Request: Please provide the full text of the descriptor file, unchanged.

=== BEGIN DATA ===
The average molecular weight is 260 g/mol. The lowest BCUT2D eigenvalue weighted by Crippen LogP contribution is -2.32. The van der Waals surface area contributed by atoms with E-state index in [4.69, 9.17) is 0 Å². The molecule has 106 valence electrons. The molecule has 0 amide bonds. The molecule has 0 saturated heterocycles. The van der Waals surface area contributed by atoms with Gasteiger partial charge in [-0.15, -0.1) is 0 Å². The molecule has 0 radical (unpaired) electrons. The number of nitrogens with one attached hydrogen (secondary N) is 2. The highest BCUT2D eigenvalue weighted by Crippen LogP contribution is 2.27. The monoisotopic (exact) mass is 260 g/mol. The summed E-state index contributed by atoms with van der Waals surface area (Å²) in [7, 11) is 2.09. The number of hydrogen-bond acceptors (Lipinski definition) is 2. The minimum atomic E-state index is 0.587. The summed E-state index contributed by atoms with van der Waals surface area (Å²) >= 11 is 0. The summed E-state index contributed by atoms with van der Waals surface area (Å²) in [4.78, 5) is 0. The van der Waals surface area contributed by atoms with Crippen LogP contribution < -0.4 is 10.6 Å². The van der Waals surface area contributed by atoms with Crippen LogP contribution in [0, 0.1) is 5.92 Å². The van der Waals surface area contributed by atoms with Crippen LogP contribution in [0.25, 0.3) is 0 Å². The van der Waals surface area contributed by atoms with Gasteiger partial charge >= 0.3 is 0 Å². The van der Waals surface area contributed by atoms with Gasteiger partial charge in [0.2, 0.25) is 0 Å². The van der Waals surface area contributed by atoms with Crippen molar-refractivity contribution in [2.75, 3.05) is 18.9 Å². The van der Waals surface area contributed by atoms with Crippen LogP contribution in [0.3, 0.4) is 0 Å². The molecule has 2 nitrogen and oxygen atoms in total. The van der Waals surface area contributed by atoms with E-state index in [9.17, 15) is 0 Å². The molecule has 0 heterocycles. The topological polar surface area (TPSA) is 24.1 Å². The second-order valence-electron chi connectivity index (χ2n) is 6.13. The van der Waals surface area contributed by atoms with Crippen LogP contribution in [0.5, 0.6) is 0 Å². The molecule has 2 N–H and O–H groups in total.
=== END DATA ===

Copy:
The average molecular weight is 260 g/mol. The lowest BCUT2D eigenvalue weighted by Crippen LogP contribution is -2.32. The van der Waals surface area contributed by atoms with E-state index in [4.69, 9.17) is 0 Å². The molecule has 106 valence electrons. The molecule has 0 amide bonds. The molecule has 0 saturated heterocycles. The van der Waals surface area contributed by atoms with Gasteiger partial charge in [-0.15, -0.1) is 0 Å². The molecule has 0 radical (unpaired) electrons. The number of nitrogens with one attached hydrogen (secondary N) is 2. The highest BCUT2D eigenvalue weighted by Crippen LogP contribution is 2.27. The monoisotopic (exact) mass is 260 g/mol. The summed E-state index contributed by atoms with van der Waals surface area (Å²) in [7, 11) is 2.09. The number of hydrogen-bond acceptors (Lipinski definition) is 2. The minimum atomic E-state index is 0.587. The summed E-state index contributed by atoms with van der Waals surface area (Å²) >= 11 is 0. The summed E-state index contributed by atoms with van der Waals surface area (Å²) in [4.78, 5) is 0. The van der Waals surface area contributed by atoms with Crippen LogP contribution < -0.4 is 10.6 Å². The van der Waals surface area contributed by atoms with Crippen LogP contribution in [0, 0.1) is 5.92 Å². The van der Waals surface area contributed by atoms with Crippen LogP contribution in [0.25, 0.3) is 0 Å². The van der Waals surface area contributed by atoms with Gasteiger partial charge >= 0.3 is 0 Å². The van der Waals surface area contributed by atoms with Gasteiger partial charge in [0.2, 0.25) is 0 Å². The van der Waals surface area contributed by atoms with Crippen molar-refractivity contribution in [2.75, 3.05) is 18.9 Å². The van der Waals surface area contributed by atoms with Crippen LogP contribution in [0.3, 0.4) is 0 Å². The molecule has 2 nitrogen and oxygen atoms in total. The van der Waals surface area contributed by atoms with E-state index in [9.17, 15) is 0 Å². The molecule has 0 heterocycles. The topological polar surface area (TPSA) is 24.1 Å². The second-order valence-electron chi connectivity index (χ2n) is 6.13. The van der Waals surface area contributed by atoms with Crippen LogP contribution in [0.5, 0.6) is 0 Å². The molecule has 2 N–H and O–H groups in total.